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Contents

Music from the Earliest Notations to the Sixteenth Century

THE MASS AND ITS MUSIC

Chapter:
CHAPTER 1 The Curtain Goes Up
Source:
MUSIC FROM THE EARLIEST NOTATIONS TO THE SIXTEENTH CENTURY
Author(s):
Richard Taruskin

The greatest flowering of such liturgical “arias” came toward the end of the period of Gregorian oral composition, with the selection and completion of formularies—full sets of antiphons and responds—for the yearly round of Mass services.

The Mass is a public adaptation of the Christian counterpart, known as agape or “love feast,” of the Jewish Passover seder, the occasion of Christ’s last supper. It has two parts. The first, called the synaxis (“synagogue,” after the Greek for a meeting or assembly) or the Mass of the Catechumens, consists, like the synagogue service, of prayers and readings. It is an exoteric service, open to those who have not yet completed their religious instruction (known as catechism, whence catechumen, one undergoing indoctrination). The second, an esoteric service known as the Eucharist or the Mass of the Faithful, is closed to all who have not yet been baptized and consists of a reenactment of the last supper in which the congregation mystically ingests the blood and body of Christ in the form of miraculously transubstantiated wine and bread.

Mass was at first celebrated only on the Dominica and the Christian holidays, between the hours of terce and sext (i.e., around 10 a.m.). Later on, it came to be celebrated also on weekdays (feriae in Latin, whence “ferial” as opposed to “festal” Mass). Being a public service that incorporated a great deal of action, the Mass did not contain full cursive psalmody or hymns with their many strophes or stanzas. Instead, it featured short, stichic texts set to elaborate music; these short texts, assembled in large repertories, articulated the “proper” identity of each occasion at which Mass was celebrated—feast, Sunday, or saint’s day.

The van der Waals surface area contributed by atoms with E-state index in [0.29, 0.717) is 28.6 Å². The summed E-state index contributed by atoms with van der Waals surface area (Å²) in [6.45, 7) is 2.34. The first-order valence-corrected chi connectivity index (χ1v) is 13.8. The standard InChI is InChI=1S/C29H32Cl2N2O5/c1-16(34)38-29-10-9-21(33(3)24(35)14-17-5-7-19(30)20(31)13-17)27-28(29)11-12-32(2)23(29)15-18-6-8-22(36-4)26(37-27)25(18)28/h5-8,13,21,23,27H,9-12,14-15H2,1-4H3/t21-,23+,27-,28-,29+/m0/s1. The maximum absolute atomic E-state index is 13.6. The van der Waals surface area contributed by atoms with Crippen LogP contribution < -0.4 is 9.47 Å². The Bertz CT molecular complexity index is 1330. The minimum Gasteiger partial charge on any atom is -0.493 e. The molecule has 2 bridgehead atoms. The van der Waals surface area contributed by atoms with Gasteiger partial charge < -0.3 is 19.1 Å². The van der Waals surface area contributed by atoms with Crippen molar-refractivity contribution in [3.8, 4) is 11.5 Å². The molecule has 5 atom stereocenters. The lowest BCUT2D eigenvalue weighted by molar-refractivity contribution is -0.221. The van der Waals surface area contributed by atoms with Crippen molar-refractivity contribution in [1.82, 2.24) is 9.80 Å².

An antiphon plus a verse or two accompanies the entrance of the celebrants, called the Introit. Between the two main synaxis readings or “lessons” (from Paul’s Epistles and from the Gospels, respectively) come the Gradual, named for the stairs by which the celebrants ascend to the pulpit from which the Gospel is read, and the Alleluia. These are the most ornate responds of all, with elaborately set verses for virtuoso soloists. Probably the oldest psalmodic chants specifically designed for the Mass, the lesson chants are said to have been introduced by Pope Celestine I, who reigned from 422 to 432. Antiphons then accompany the collection (Offertory) and the consummation of the Eucharist (Communion).

Citation (MLA):
Richard Taruskin. "Chapter 1 The Curtain Goes Up." The Oxford History of Western Music. Oxford University Press. New York, USA. n.d. Web. 21 Aug. 2017. <http://www.oxfordwesternmusic.com/view/Volume1/actrade-9780195384819-div1-001009.xml>.
Citation (APA):
Taruskin, R. (n.d.). Chapter 1 The Curtain Goes Up. In Oxford University Press, Music from the Earliest Notations to the Sixteenth Century. New York, USA. Retrieved 21 Aug. 2017, from http://www.oxfordwesternmusic.com/view/Volume1/actrade-9780195384819-div1-001009.xml
Citation (Chicago):
Richard Taruskin. "Chapter 1 The Curtain Goes Up." In Music from the Earliest Notations to the Sixteenth Century, Oxford University Press. (New York, USA, n.d.). Retrieved 21 Aug. 2017, from http://www.oxfordwesternmusic.com/view/Volume1/actrade-9780195384819-div1-001009.xml